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Lori Loughlin Speaks Out Following Varsity Blues Scandal: “You Can’t Hang on to Negativity. Life’s Too Short”

Five years after the sensational college admission scandal that for nearly two months, is following up her reemergence on television with her first major magazine interview since she was at the center of the national controversy.

Loughlin, 59, appears on the cover of the latest issue of First for Women and, in the accompanying article, she discusses her life in 2024 without directly addressing the scandal.

“Every day, we’re met with different obstacles. But, for me, it’s like that song says, ‘I get knocked down, but I get up again,’” she says. “Nobody said life was going to be a breeze; we all make mistakes, but the important thing is to persevere.”

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In 2019, she and her husband, , were named alongside several other parents in the nationwide FBI investigation into William Rick Singer, who was paid large sums of money to fraudulently inflate children’s test scores and bribe college officials to gain them admission. Loughlin and Giannulli pleaded guilty to conspiracy to commit fraud in connection with the case, which was dubbed . The Full House actor was sentenced to two months in prison in October 2020; she was released in December 2020 just ahead of completing the full sentence.

Following her release, with her Great American Family series When Hope Calls in late 2021. She recently emerged before a wider audience, playing in HBO’s ’s farewell season, which recently concluded. In the March 10 episode, she parodied herself by leaning into a storyline that centered around her reputation having taken a hit following the scandal.

The magazine cover story, however, reestablishes Loughlin in her easy-to-like public persona. Though dodging discussion of the controversy with which her name is so closely tied, she does speak about her current outlook.

“I try to be a forgiving person. I’m not one to hold onto stuff. Stuff happens to everyone. We’ve all been in positions to ask for forgiveness but to ask for it, you have to learn and know how to give forgiveness, too,” she says while discussing the power of moving on.

“My family wasn’t one to hold grudges,” she adds. “I didn’t grow up in a household where if you made a mistake, you weren’t forgiven. No one is perfect, we all make mistakes. So I was always told to let stuff go. And I think for your own health, you have to let things go, because you can’t hang on to negativity. Life’s too short.”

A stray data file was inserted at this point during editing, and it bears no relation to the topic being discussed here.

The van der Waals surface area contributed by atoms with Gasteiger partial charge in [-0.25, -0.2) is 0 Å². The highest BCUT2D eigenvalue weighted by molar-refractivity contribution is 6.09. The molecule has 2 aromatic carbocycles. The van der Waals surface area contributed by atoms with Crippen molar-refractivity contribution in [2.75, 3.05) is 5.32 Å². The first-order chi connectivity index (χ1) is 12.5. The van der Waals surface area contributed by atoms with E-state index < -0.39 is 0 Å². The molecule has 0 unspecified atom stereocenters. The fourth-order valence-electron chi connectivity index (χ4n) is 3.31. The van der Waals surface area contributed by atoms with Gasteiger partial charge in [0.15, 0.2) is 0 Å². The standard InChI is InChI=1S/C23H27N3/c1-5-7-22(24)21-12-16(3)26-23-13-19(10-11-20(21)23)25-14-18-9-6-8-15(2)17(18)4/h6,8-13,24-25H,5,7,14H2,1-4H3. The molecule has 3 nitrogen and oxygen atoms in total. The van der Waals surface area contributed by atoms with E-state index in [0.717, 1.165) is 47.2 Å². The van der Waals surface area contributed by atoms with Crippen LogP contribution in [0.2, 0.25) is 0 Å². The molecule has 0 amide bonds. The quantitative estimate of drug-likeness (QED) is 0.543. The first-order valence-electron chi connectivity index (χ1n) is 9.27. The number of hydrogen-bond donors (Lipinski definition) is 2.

With her stint behind bars now in the past, Loughlin appears ready to move on — and has showed she’s even ready to laugh about it a little. In her Curb episode, the actress sought out the improv comedy’s central curmudgeon Larry David to sponsor her to get into his elite country club after she became a social pariah in Los Angeles. However, she ended up revealing herself as someone who cheats on the golf course, lies to get handicap parking privileges and flirts her way to getting the best tee times.

Loughlin didn’t do interviews after the role, but Curb executive producer that she was an immediate yes when they pitched her on the story, and that .

“We called her manager up, who loved it, and who then talked to Lori, and she said: ‘I’m in, I’m totally game.’ And she was. She was so great,” said Schaffer. “Everything we threw at her, she was game to do. She makes the episode. I’m so glad she wanted to do it.”

He added, “It’s great to be able to laugh at yourself. It’s a great way to put the past behind you. I hope it helps her career. She was great, and she should work. She was really funny and wonderful to work with.”

Such a funny and self-deprecating role is one thing to give her a sense of gratitude.

“I’m grateful,” she says to First for Women. “So I’d say I’m strong, grateful, open and kind,” she adds.